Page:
This morning’s Gospel reading is 10:17–30:
As Jesus was setting out on a journey, a man ran up, knelt down before him, and asked him, “Good teacher, what must I do to inherit eternal life?” Jesus answered him, “Why do you call me good? No one is good but God alone. You know the commandments:
You shall not kill;
you shall not commit adultery;
you shall not steal;
you shall not bear false witness;
you shall not defraud;
honor your father and your mother.”
He replied and said to him, “Teacher, all of these I have observed from my youth.” Jesus, looking at him, loved him and said to him, “You are lacking in one thing. Go, sell what you have, and give to the poor and you will have treasure in heaven; then come, follow me.” At that statement his face fell, and he went away sad, for he had many possessions.
Jesus looked around and said to his disciples, “How hard it is for those who have wealth to enter the kingdom of God!” The disciples were amazed at his words. So Jesus again said to them in reply, “Children, how hard it is to enter the kingdom of God! It is easier for a camel to pass through the eye of a needle than for one who is rich to enter the kingdom of God.” They were exceedingly astonished and said among themselves, “Then who can be saved?” Jesus looked at them and said, “For human beings it is impossible, but not for God. All things are possible for God.” Peter began to say to him, “We have given up everything and followed you.” Jesus said, “Amen, I say to you, there is no one who has given up house or brothers or sisters or mother or father or children or lands for my sake and for the sake of the gospel who will not receive a hundred times more now in this present age: houses and brothers and sisters and mothers and children and lands, with persecutions, and eternal life in the age to come.”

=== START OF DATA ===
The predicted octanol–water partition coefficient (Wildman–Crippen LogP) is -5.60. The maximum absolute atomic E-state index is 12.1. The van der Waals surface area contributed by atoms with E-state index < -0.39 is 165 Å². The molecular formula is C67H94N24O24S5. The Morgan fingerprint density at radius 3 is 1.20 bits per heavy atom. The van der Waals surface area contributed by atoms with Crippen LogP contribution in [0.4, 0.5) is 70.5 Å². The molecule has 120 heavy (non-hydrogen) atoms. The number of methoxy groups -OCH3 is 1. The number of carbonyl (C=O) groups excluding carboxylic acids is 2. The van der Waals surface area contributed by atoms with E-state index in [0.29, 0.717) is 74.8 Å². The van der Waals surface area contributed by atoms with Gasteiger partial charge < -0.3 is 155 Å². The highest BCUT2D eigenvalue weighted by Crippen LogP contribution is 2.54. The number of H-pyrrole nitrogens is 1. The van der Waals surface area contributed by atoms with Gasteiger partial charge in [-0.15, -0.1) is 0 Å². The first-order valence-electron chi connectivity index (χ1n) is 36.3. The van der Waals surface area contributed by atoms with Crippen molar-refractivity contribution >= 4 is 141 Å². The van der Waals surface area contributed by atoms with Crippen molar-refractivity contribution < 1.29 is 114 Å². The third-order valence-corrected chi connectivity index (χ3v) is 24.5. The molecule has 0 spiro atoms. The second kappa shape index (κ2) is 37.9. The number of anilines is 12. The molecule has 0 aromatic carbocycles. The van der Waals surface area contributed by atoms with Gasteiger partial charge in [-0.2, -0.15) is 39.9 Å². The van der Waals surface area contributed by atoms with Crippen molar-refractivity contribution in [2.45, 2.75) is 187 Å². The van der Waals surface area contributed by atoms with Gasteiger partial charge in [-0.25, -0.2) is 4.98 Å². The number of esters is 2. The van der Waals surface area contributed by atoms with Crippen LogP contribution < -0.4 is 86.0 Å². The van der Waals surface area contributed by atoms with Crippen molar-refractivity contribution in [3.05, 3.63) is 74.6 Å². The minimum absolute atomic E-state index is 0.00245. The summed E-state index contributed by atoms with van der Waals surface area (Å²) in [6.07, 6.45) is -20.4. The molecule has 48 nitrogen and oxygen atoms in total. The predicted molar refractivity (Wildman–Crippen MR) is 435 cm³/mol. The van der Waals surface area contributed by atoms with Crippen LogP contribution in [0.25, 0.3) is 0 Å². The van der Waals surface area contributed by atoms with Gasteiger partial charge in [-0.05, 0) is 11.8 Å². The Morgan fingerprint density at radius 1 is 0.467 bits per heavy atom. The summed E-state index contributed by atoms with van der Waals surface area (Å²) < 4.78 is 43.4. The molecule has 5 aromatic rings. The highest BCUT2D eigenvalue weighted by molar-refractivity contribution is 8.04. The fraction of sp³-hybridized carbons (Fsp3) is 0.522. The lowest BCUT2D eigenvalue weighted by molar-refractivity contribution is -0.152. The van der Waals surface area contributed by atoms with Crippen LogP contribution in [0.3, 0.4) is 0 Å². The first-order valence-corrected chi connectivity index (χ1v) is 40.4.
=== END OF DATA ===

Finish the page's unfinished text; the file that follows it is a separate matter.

Anyone who ever played sports has heard this reflection’s headline at least once from a coach: It’s all in the follow through. Whether you’re throwing a ball, swinging a bat, serving on a tennis court, or teeing off on a five-par, success comes from consistently going through the entire motion. If you give up too soon on your motion, even at the point of making contact or release, you will fail. Your performance becomes erratic, you end up making big mistakes, and you find that the bench begins to start forming itself to your backside.
Of course, some of us spent plenty of time on the bench anyway, but that’s a story for another reflection.
Today’s Gospel shows us that principle in something more important than bowling or table tennis. The story of the wealthy young man is one of the more tragic in the Gospels, not because of any horror but because it reminds us that knowing Jesus is not the same as believing in or trusting Jesus. The tragedy of this missed opportunity even hits Jesus.
After all, the young man’s approach to Jesus in the first place qualifies as a remarkable event. Jesus came on behalf of the poor, a point He makes repeatedly in his ministry. In almost every reference about the wealthy contained within the Gospels, Jesus scolds them for hoarding resources that are meant to be shared in caritas, and for hypocrisy on the law rather than true compliance with it.
In this instance, however, the wealthy young man embraces the law and recognizes Jesus as a “good teacher,” a point which catches even Jesus off-guard. He sees the love behind the commandments and has kept them in his heart. The young man recognizes all of this, which even impresses the disciples and Jesus Himself, who “loved him” when the young man revealed his heart.